Fenty Beauty put its unique brand spin on #revovlearoundtheworld for the Fenty Icon launch. The brand brought a bunch of top and VIP influencers like Maroua Bekkouche (@thedollbeauty) and Sanaa El Mahalli (@sananas2106) to Dubai. The theme was “iconic”, and the trip was focused on showing off Dubai as an interesting and luxurious destination. Content from this trip is what shot Fenty Beauty to the top of the leaderboard in February.
Two other interesting things?
Fenty Beauty is known for its commitment to diversity — one could argue that the event had an underlying message about just that. Fenty Beauty not only picked a diverse set of influencers for this event, they picked a location that is both luxurious and rich in BIPOC cultures and people.
Last, although this campaign was held in Dubai for a specific product launch in Sephora Middle East, the content got Fenty Beauty to #1 on the French leaderboard. This is proof that a thoughtful and well planned campaign can have ripple effects across multiple markets.
Makeup’s pore consideration.
Skincare and makeup are converging. Dubbed “skinification” by some reporters, makeup brands are now incorporating more skincare ingredients and considerations into their products, and vice versa.
For example, Smashbox recently announced that it is going to revamp its primers to target specific skincare needs like illumination, hydration, mattification, and correction. On the other side of the isle, new brands like Rel (owned by influencer Arielle Vandenberg) are focused on bringing some color cosmetics to skincare — its hero product is a lip balm that comes in a range of color tints.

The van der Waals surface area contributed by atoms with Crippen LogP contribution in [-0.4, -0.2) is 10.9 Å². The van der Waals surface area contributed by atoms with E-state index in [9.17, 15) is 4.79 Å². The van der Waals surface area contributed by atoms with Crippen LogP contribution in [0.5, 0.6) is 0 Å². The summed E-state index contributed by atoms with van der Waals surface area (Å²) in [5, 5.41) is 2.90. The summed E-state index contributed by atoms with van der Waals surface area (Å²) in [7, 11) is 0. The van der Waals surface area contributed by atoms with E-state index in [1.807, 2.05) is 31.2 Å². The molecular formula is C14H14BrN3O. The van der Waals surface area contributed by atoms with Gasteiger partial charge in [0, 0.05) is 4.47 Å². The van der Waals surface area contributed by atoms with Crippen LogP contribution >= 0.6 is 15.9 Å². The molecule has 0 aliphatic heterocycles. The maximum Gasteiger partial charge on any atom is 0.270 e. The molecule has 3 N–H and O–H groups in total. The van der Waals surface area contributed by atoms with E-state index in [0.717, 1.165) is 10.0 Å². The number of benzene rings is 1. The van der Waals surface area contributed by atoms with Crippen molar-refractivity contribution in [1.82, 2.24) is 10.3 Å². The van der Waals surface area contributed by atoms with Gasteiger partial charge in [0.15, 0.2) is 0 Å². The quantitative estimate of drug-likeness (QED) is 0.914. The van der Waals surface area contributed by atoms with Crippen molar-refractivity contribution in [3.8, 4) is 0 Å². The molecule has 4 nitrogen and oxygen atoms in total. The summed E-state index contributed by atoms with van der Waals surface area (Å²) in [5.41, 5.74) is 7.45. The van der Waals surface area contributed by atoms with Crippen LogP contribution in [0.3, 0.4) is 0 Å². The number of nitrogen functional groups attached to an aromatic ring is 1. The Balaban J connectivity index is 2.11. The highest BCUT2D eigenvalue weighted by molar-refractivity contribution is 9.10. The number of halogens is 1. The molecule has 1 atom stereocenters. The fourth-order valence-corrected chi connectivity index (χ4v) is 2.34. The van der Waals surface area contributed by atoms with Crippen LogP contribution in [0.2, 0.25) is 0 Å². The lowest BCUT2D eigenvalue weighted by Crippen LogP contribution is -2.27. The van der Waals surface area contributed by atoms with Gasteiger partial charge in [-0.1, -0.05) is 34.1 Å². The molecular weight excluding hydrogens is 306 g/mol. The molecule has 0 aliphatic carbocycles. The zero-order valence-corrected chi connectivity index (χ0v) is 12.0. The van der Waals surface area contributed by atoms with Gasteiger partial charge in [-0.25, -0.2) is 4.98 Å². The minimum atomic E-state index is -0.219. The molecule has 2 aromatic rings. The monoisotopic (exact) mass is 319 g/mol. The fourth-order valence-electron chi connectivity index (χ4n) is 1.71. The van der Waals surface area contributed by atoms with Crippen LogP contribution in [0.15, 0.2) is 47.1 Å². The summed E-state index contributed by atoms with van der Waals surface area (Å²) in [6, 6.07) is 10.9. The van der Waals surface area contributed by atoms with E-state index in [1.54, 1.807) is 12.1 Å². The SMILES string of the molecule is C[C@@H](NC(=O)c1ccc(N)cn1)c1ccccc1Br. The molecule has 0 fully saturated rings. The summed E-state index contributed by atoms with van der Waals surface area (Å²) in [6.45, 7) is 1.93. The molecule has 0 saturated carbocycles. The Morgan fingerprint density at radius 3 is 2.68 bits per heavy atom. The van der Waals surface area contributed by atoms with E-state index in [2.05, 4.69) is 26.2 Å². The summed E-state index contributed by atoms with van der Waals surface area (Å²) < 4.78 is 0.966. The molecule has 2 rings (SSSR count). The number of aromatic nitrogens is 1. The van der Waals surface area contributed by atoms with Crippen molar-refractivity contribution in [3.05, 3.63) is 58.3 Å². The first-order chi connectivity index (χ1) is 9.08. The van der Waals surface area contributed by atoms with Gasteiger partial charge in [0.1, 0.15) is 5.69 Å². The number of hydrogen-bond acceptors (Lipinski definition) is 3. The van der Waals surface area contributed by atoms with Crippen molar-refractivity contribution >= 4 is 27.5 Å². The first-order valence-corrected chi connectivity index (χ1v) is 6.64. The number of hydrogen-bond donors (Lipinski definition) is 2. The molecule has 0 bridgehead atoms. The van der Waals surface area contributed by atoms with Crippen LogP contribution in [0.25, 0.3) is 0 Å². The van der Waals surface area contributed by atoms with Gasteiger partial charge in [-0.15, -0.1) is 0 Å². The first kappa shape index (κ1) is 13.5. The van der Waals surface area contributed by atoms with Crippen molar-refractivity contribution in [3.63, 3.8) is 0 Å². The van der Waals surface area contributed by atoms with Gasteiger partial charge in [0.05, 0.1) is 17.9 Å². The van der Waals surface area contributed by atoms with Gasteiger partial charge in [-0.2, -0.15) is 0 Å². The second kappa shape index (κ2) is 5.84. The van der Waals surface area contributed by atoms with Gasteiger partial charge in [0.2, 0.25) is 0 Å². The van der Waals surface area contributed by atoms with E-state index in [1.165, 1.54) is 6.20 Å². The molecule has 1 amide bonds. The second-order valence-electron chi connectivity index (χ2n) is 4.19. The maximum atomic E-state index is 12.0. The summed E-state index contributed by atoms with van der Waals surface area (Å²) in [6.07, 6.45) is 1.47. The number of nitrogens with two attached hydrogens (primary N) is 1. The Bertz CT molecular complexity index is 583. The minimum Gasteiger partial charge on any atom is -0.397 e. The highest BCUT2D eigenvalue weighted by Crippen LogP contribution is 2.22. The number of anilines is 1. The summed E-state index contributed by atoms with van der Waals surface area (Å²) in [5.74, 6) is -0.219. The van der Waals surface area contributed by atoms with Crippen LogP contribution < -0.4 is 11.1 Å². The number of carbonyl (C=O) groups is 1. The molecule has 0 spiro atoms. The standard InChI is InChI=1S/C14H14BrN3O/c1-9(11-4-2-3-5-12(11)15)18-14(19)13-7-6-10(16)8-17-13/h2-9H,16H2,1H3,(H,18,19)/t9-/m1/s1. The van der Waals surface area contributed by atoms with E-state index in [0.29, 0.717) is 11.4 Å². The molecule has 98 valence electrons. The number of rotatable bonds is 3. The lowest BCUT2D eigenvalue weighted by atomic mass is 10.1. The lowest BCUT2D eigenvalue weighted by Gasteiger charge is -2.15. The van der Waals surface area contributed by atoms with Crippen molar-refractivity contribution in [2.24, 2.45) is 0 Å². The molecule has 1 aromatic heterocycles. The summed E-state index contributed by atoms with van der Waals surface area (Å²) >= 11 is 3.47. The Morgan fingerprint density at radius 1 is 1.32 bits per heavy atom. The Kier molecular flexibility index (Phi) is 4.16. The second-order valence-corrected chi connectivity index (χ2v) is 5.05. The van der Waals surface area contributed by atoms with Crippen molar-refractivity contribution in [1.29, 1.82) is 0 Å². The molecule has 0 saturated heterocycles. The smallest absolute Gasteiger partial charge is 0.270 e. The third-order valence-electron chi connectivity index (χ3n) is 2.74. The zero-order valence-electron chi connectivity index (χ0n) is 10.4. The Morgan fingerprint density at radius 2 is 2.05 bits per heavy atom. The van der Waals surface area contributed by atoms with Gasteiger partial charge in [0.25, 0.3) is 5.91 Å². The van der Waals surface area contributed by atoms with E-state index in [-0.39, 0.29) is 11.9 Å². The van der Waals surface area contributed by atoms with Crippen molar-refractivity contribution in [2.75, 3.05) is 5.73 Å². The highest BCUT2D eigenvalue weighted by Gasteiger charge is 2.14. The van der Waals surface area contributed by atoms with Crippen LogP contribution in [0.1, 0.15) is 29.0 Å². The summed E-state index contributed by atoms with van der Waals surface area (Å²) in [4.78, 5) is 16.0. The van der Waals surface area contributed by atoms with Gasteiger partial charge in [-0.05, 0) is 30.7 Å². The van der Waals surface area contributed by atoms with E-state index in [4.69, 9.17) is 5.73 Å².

Our data recently found rising audience interest in another category of this trend, despite fewer posts: non-comedogenic (non pore clogging) makeup.
Content Mentioning Non-Comedogenic Makeup Across All Platforms:
- -12% posts
- +17% engagements
- +9% video views
Some of the top brands mentioned in this content include Hero Cosmetics, Neutrogena, Ogee, and When Life Gives You Lemons.
Age inclusivity comes to hair care.
Publications like Cosmetics Business have reported on the rise of “silver sisters”, or the growing popularity of natural gray hair as its own category.
Our data shows that while the number of posts about gray hair may not have seen a drastic increase in the past year, the number of engagements and video views have definitely increased.
Content Mentioning Gray Hair Across All Platforms:
- -5% posts
- +3% engagements
- +21% video views
What’s cool about this trend is that it’s inclusive across the board. Influencers that are leading this trend are not only varying ages, they have different lifestyles, hair types, and quite a few of them are BIPOC. Some of the top gray hair influence include Maryam Remias (@maryamremias), Whitney Lichty (@silverstrandsofglitter), Luisa (@thesilverlining_1970), Donna Cerise (@thedonnacerise), Jack Martin (@jackmartincolorist), and Jin (@agingwith_style_and_grays).
These folks talk about their gray hair with pride. Some are chronicling their years of being dye free, some are talking about gray hair as a form of empowerment, some show how they style and care for their gray hair, and some simply show themselves going about their lives, being the beauties they are… with gray hair.
Skincare delves into skin causes.
Dewy, luminous, glass skin… the skincare industry is obsessed with achieving specific results.
That being said, not everyone has the same type of skin or the same skincare needs. Consumers have realized this and are starting to look for personalized skincare products that address unique needs.
As part of that trend, our data shows that audiences gravitate towards content that dives into the details.
Content Mentioning DNA / Genetic Testing and Beauty Across All Platforms:
- -3% posts
- +17% engagements
- +45% video views
Content Mentioning Hormones and Beauty Across All Platforms:
- +2% posts
- -11% engagements
- +50% video views
Here, folks talk about hormonal acne, periorbital hyperpigmentation (dark under eye circles caused by genetics), and the effects that postpartum hormones have on hair and skin health. The conversation is open and honest about the extra challenges that some folks will face when trying to achieve “perfect” skin. Even more importantly, the conversation touches on the fact that healthy skin does not always equate “perfect” looking skin.